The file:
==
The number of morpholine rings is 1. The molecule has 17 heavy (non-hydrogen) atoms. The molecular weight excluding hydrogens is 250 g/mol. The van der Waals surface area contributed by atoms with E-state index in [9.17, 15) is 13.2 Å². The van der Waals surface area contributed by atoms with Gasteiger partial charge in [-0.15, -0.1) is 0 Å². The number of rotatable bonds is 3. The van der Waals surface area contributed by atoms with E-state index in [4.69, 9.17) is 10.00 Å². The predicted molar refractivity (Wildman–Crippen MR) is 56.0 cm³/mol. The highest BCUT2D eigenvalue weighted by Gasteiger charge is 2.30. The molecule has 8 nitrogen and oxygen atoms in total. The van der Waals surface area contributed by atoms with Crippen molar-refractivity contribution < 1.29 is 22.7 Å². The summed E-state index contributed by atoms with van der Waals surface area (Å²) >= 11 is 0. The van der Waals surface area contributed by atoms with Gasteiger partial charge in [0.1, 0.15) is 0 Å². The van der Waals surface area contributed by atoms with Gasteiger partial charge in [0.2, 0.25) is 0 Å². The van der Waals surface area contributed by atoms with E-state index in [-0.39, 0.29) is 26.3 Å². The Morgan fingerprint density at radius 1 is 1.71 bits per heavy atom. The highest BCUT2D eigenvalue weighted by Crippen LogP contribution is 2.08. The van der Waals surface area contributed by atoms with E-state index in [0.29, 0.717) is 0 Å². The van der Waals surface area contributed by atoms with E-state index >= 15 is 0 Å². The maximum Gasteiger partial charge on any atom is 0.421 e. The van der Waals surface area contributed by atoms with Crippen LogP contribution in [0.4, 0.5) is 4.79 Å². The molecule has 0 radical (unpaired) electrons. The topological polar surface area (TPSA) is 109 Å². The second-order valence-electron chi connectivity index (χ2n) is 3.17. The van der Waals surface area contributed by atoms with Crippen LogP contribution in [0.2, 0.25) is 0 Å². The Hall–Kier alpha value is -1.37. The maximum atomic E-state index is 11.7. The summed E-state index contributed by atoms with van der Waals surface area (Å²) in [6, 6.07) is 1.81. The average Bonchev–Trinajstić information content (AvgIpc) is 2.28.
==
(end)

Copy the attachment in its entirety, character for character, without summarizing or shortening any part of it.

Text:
The number of morpholine rings is 1. The molecule has 17 heavy (non-hydrogen) atoms. The molecular weight excluding hydrogens is 250 g/mol. The van der Waals surface area contributed by atoms with E-state index in [9.17, 15) is 13.2 Å². The van der Waals surface area contributed by atoms with Gasteiger partial charge in [-0.15, -0.1) is 0 Å². The number of rotatable bonds is 3. The van der Waals surface area contributed by atoms with E-state index in [4.69, 9.17) is 10.00 Å². The predicted molar refractivity (Wildman–Crippen MR) is 56.0 cm³/mol. The highest BCUT2D eigenvalue weighted by Gasteiger charge is 2.30. The molecule has 8 nitrogen and oxygen atoms in total. The van der Waals surface area contributed by atoms with Crippen molar-refractivity contribution < 1.29 is 22.7 Å². The summed E-state index contributed by atoms with van der Waals surface area (Å²) >= 11 is 0. The van der Waals surface area contributed by atoms with Gasteiger partial charge in [0.1, 0.15) is 0 Å². The van der Waals surface area contributed by atoms with Gasteiger partial charge in [0.2, 0.25) is 0 Å². The van der Waals surface area contributed by atoms with E-state index in [-0.39, 0.29) is 26.3 Å². The Morgan fingerprint density at radius 1 is 1.71 bits per heavy atom. The highest BCUT2D eigenvalue weighted by Crippen LogP contribution is 2.08. The van der Waals surface area contributed by atoms with E-state index in [0.29, 0.717) is 0 Å². The van der Waals surface area contributed by atoms with E-state index >= 15 is 0 Å². The maximum Gasteiger partial charge on any atom is 0.421 e. The van der Waals surface area contributed by atoms with Crippen LogP contribution in [0.4, 0.5) is 4.79 Å². The molecule has 0 radical (unpaired) electrons. The topological polar surface area (TPSA) is 109 Å². The second-order valence-electron chi connectivity index (χ2n) is 3.17. The van der Waals surface area contributed by atoms with Crippen LogP contribution in [0.2, 0.25) is 0 Å². The Hall–Kier alpha value is -1.37. The maximum atomic E-state index is 11.7. The summed E-state index contributed by atoms with van der Waals surface area (Å²) in [6, 6.07) is 1.81. The average Bonchev–Trinajstić information content (AvgIpc) is 2.28.